Q. What did you have to do for CMBG to become certified Monarch Waystation?
A. First, we had to commit to providing enough of the right types of plants, especially Milkweeds, to support a population of Monarch caterpillars. We are a colossal size garden and have committed over 5,000 square feet and most of our upper main campus to this project. Plant density is important, so we have made sure we have at least 2-10 plants from the Monarch Watch list per square yard. We’ve learned more is always better! We supplemented our existing nectar and other food source plants by bringing in many new types of plants, including annuals, perennials, and shrubs. We started so many extra milkweed plants in our greenhouse this spring that we could barely walk through the aisles!
 
Monarch Watch has a comprehensive list of plant species that are nectar sources for monarchs. It does not take much for a home gardener to be involved – one square yard is enough to get started. Monarch Watch also provides milkweed plants for those who do not have another source, but most nurseries and garden centers are starting to carry the plants, if they did not before, due to the increased interest. Submit an online application with Monarch Watch – it’s easy!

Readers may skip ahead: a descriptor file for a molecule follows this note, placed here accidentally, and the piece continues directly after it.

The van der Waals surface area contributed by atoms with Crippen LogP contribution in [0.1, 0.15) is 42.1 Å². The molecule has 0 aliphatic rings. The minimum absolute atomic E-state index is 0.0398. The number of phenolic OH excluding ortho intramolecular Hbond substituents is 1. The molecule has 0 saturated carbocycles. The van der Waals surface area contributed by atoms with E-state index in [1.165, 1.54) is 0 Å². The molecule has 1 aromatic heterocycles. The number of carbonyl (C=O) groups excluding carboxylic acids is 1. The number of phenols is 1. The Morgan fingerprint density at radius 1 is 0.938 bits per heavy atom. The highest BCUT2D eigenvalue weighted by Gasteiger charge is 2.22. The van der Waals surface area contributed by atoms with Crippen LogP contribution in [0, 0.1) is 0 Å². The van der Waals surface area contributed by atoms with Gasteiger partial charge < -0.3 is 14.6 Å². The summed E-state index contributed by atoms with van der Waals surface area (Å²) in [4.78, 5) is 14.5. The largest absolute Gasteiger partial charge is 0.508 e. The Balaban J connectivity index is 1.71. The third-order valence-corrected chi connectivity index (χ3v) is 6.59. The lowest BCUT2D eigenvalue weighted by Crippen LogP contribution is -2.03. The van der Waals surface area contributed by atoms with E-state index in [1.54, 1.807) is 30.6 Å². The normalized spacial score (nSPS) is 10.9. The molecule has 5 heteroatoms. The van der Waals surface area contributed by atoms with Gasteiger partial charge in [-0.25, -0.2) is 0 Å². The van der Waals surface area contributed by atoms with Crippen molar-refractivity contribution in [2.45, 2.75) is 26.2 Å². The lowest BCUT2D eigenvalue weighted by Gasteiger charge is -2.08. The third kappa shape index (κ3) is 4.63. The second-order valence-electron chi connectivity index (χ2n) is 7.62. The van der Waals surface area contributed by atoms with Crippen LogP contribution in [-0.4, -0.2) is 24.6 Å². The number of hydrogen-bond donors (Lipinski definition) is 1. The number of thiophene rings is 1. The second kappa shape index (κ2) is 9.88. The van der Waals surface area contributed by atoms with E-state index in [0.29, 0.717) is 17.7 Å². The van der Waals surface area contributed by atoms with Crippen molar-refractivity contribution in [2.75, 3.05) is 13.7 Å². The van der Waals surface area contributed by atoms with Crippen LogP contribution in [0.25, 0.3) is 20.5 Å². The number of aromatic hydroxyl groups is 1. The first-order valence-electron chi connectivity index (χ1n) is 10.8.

Q. What is the expected (hoped for) outcome of the Monarch Waystation project?
A. Hopefully, we have succeeded in providing a habitat for the migrating Monarch butterflies. We did see a number of tagged Monarchs around the gardens, so they came in from somewhere else. We also raised Monarchs here this summer, and the butterflies that we released, and the numerous additional butterflies, caterpillars and chrysalises we are finding in our gardens this summer give us hope we have made a difference in the protection and support of the Monarch species.
 
Q. What are your observations based on summer 2014. Successes and surprises?